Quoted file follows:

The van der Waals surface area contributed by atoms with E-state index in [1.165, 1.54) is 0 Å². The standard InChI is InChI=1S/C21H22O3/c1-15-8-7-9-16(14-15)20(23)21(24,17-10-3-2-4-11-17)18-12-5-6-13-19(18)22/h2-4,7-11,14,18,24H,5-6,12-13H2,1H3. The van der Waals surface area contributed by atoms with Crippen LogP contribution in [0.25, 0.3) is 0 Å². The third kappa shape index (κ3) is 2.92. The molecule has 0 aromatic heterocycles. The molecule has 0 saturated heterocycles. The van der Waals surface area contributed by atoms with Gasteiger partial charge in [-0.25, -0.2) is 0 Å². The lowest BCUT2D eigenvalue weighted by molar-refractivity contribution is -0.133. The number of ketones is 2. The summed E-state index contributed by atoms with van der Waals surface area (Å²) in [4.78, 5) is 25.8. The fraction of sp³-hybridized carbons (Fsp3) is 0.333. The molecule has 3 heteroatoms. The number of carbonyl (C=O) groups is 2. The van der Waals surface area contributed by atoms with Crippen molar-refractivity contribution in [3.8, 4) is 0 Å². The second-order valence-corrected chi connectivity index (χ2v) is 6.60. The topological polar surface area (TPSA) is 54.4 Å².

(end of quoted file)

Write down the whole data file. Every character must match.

The van der Waals surface area contributed by atoms with E-state index in [1.165, 1.54) is 0 Å². The standard InChI is InChI=1S/C21H22O3/c1-15-8-7-9-16(14-15)20(23)21(24,17-10-3-2-4-11-17)18-12-5-6-13-19(18)22/h2-4,7-11,14,18,24H,5-6,12-13H2,1H3. The van der Waals surface area contributed by atoms with Crippen LogP contribution in [0.25, 0.3) is 0 Å². The third kappa shape index (κ3) is 2.92. The molecule has 0 aromatic heterocycles. The molecule has 0 saturated heterocycles. The van der Waals surface area contributed by atoms with Gasteiger partial charge in [-0.25, -0.2) is 0 Å². The lowest BCUT2D eigenvalue weighted by molar-refractivity contribution is -0.133. The number of ketones is 2. The summed E-state index contributed by atoms with van der Waals surface area (Å²) in [4.78, 5) is 25.8. The fraction of sp³-hybridized carbons (Fsp3) is 0.333. The molecule has 3 heteroatoms. The number of carbonyl (C=O) groups is 2. The van der Waals surface area contributed by atoms with Crippen molar-refractivity contribution in [3.8, 4) is 0 Å². The second-order valence-corrected chi connectivity index (χ2v) is 6.60. The topological polar surface area (TPSA) is 54.4 Å².